How To Choose Your Mtb Tires?

Your tires are the first and only thing that connects you to the ground. It is also your first shock absorber!

Unfortunately, too often overlooked by novices, tires are essential parts of your bike. The choice of MTB tires influences comfort, traction, performance victory996, but also safety. You still have to know them well to make the most of all their possibilities.


Commonly, you will meet the dimension in this form, for example, 26 x 1.95 “

26″ corresponds to the diameter in inches of your wheel and 1.95 “corresponds to the width of your tire.

If the diameter is normalized (in adult mountain bikes, the wheels are 26 “, 27.5” or 29 “inches in diameter), it is not the same for the tire section.

Thus, we sometimes find tires of 1.75 as wide as tires of 1.95, themselves wider than 2.10.

The tire section is different depending on the brand because there is no standardization at this level.


It is made up of more or less thick nylon or cotton threads, braided.

On mountain bikes, the flexible carcasses offer more latitude in the deformation of the tire. So you will get greater traction and better comfort by absorbing shocks.

The number that determines the flexibility of the carcass is indicated by the number of TPI, an English measure indicating the number of threads per inch (1 inch = 2.5 cm). Above 100 TPI, the carcass is very flexible, and the tire considered to be a top of the range.


The screed covering the carcass is made up of a mixture of rubber and other chemical ingredients (such as silica), which influence the density, rolling resistance, adhesion of the mud to the rubber, wear and appearance.

Today, some tires have different hardness clevises depending on the area of ​​the tires.

Rods: These are the two hoops that press the tire onto the rim.

Rigid rods are made of steel wire. They are intended for entry-level tires (heavier) or tires that need to be perfectly maintained on the rim, despite low operating pressures.

The flexible rods are made of aramid or para-amide, including Kevlar, and are intended for high-end tires. Significantly lighter, they have the advantages of often easier mounting and ease of storage by offering the possibility of folding the tire.

The tubeless and Tubeless Ready tire tracks are specific to guarantee the tightness of the rim/tire pair.


The air pressure in the ATV tire affects its dynamic characteristics. Tires with a small section must be more inflated than large sections, to avoid punctures by pinching. It should also be borne in mind that over-inflation reduces grip, motor skills, and comfort by favoring performance on smooth terrain.

Conversely, when deflating, comfort improves as well as grip because the surface in contact with the ground is greater.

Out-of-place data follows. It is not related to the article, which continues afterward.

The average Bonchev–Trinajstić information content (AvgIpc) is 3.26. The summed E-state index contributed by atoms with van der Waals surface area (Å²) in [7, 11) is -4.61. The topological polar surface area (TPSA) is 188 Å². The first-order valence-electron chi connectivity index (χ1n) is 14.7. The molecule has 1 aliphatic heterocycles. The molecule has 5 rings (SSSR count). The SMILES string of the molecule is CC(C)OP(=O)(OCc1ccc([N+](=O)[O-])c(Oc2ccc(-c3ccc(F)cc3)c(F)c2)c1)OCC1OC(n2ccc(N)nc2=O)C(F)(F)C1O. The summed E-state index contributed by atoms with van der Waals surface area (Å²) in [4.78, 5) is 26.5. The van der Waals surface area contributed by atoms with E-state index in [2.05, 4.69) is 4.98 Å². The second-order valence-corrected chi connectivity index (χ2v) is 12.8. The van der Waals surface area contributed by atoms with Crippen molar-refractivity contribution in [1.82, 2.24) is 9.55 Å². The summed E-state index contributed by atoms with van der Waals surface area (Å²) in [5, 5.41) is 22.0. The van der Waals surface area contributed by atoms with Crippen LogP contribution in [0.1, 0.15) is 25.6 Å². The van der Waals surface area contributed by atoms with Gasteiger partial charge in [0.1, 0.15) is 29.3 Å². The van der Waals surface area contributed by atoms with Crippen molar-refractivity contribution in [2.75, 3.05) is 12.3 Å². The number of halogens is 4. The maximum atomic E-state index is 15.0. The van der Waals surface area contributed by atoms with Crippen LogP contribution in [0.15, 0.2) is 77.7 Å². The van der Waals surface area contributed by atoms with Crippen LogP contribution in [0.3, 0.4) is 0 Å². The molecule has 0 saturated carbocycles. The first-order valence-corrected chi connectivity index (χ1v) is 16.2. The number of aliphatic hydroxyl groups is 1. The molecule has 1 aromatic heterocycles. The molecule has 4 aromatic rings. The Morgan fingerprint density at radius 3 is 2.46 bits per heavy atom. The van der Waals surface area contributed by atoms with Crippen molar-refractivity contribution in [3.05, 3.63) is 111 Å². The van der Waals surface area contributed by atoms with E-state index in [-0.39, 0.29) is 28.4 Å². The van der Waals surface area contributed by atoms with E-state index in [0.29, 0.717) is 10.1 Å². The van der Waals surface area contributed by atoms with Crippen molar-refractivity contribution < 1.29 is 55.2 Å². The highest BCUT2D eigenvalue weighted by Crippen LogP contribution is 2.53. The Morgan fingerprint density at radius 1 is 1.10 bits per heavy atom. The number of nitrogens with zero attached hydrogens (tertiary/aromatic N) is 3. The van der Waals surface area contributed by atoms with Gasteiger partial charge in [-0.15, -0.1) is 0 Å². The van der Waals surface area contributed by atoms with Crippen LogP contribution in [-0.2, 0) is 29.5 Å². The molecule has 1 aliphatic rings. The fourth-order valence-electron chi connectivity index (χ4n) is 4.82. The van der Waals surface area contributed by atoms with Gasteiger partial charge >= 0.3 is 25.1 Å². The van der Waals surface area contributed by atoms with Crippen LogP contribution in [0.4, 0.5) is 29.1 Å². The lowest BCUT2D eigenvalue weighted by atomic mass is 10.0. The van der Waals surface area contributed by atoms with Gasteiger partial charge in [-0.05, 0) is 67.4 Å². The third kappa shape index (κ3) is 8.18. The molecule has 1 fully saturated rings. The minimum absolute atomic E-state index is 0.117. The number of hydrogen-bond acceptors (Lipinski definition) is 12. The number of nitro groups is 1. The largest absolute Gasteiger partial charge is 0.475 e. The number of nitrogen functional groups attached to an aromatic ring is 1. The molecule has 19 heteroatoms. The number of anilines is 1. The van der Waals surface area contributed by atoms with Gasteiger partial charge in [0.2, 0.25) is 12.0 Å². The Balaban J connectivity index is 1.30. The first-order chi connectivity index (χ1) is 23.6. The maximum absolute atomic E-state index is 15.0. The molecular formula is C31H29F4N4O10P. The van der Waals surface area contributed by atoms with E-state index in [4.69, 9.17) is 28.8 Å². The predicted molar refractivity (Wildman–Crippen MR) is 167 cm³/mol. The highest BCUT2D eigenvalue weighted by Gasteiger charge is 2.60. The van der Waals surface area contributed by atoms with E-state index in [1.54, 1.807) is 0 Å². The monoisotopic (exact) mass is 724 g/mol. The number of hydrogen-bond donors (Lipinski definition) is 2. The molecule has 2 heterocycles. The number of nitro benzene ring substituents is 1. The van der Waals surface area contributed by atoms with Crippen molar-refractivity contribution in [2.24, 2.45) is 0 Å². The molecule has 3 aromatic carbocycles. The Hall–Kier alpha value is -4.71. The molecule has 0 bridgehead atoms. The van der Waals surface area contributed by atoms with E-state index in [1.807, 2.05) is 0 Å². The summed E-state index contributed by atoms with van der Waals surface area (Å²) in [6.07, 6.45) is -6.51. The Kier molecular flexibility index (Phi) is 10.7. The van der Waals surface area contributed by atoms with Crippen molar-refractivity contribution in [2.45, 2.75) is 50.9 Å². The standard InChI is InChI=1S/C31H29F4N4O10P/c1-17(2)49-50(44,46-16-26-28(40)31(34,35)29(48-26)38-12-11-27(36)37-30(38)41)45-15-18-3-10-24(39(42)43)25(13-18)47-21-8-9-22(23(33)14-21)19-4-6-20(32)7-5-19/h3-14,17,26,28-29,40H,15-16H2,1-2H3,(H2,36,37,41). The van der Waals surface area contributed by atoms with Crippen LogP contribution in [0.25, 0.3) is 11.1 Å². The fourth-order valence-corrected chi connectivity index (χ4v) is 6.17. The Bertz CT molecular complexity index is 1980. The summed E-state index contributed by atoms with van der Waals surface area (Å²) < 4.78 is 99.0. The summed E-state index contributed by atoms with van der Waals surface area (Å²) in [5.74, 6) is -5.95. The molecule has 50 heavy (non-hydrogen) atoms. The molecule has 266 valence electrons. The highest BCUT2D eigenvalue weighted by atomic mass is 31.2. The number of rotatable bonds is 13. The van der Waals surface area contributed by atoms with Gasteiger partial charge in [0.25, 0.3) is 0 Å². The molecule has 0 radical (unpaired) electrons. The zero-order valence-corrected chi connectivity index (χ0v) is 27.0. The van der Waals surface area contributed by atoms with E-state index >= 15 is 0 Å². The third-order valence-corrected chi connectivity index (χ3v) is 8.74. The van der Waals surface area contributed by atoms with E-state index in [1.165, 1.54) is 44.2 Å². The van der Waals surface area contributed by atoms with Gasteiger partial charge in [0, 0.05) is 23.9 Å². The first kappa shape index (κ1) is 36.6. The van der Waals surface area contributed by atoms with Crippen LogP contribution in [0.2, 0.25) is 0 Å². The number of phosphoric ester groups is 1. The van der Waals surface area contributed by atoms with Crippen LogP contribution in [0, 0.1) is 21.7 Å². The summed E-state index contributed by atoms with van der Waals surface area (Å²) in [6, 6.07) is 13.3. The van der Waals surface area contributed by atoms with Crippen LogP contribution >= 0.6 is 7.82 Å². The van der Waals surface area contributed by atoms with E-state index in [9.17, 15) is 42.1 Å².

The role of a rear tire is to promote motor skills. For this, it is generally provided with aggressive studs on the tread. These are often perpendicular to the rolling direction, to bite the ground (in the form of paving stones, round or square). The study will be of lower height if the ground is dry and if the tire is intended to promote performance.

The front-wheel steers: it is largely on it that precision and grip in curves depend. For this reason, the crampon will be more aggressive, rather in the form of directional arrows, and more pronounced on the external edges of the tire (the area in contact with the ground, when the bike will take an angle).

The choice according to your practice:

Enduro – All mountain

The section around 2.35 “, aggressive side studs but round profile to maintain an advantageous performance.

DH – Descent

Large section with aggressive side studs that are well supported for maximum grip when cornering, and solid central blocks to resist the bending induced by heavy braking

XC – Cross Country

XC Roulant: fine and fairly low studs, a medium section, and an often lightened carcass for a minimum weight and maximum output. For dry and rolling terrain only. From 1.90 “to 2.15”.

XC Rocailleux: more volume for better shock absorption. Double or triple density eraser and prominent side studs for a more effective grip.


The section between 2.0 “and 2.2” spikes moderately spaced for excellent grip in all conditions.


Acclaimed by all mechanical sports, the pneumatic technology of Tubeless has logically taken over mountain biking. Hutchinson and Michelin collaborated with Mavic to popularize this system in 1998-1999. Tubeless is a tire that does not require an inner tube.

The tire and the rim form a watertight unit thanks to specific tire rods, the beads of which “clip” onto the shoulders of the rim.

The rim itself must be completely waterproof. Some are specifically designed for, while others can be transformed into Tubeless via a specific assembly.

Tubeless limits the risk of punctures by pinching (shearing of the chamber between the obstacle and the rim) and allows rolling with lower pressures.

Tires called Tubeless Ready were then developed to save weight by retaining the tubeless rods so that the tire clips into the rim but by requiring the use of preventive fluid to waterproof the carcass of the tire, which is lightened and approximates a Tubetype carcass (inner tube).